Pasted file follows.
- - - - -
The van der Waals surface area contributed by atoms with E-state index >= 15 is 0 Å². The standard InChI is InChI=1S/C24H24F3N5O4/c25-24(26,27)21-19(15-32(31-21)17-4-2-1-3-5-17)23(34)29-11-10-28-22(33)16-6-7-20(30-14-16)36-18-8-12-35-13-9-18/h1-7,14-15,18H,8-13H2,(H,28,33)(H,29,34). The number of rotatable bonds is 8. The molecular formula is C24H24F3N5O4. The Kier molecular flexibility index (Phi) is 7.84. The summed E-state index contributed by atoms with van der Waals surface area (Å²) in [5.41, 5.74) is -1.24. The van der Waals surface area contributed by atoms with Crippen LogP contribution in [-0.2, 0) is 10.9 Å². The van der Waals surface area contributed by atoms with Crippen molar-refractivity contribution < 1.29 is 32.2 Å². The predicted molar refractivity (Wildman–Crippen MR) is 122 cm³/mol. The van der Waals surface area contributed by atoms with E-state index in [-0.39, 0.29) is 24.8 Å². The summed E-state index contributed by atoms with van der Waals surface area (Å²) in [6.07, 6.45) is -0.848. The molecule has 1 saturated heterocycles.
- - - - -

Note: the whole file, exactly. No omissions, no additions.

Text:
The van der Waals surface area contributed by atoms with E-state index >= 15 is 0 Å². The standard InChI is InChI=1S/C24H24F3N5O4/c25-24(26,27)21-19(15-32(31-21)17-4-2-1-3-5-17)23(34)29-11-10-28-22(33)16-6-7-20(30-14-16)36-18-8-12-35-13-9-18/h1-7,14-15,18H,8-13H2,(H,28,33)(H,29,34). The number of rotatable bonds is 8. The molecular formula is C24H24F3N5O4. The Kier molecular flexibility index (Phi) is 7.84. The summed E-state index contributed by atoms with van der Waals surface area (Å²) in [5.41, 5.74) is -1.24. The van der Waals surface area contributed by atoms with Crippen LogP contribution in [-0.2, 0) is 10.9 Å². The van der Waals surface area contributed by atoms with Crippen molar-refractivity contribution < 1.29 is 32.2 Å². The predicted molar refractivity (Wildman–Crippen MR) is 122 cm³/mol. The van der Waals surface area contributed by atoms with E-state index in [-0.39, 0.29) is 24.8 Å². The summed E-state index contributed by atoms with van der Waals surface area (Å²) in [6.07, 6.45) is -0.848. The molecule has 1 saturated heterocycles.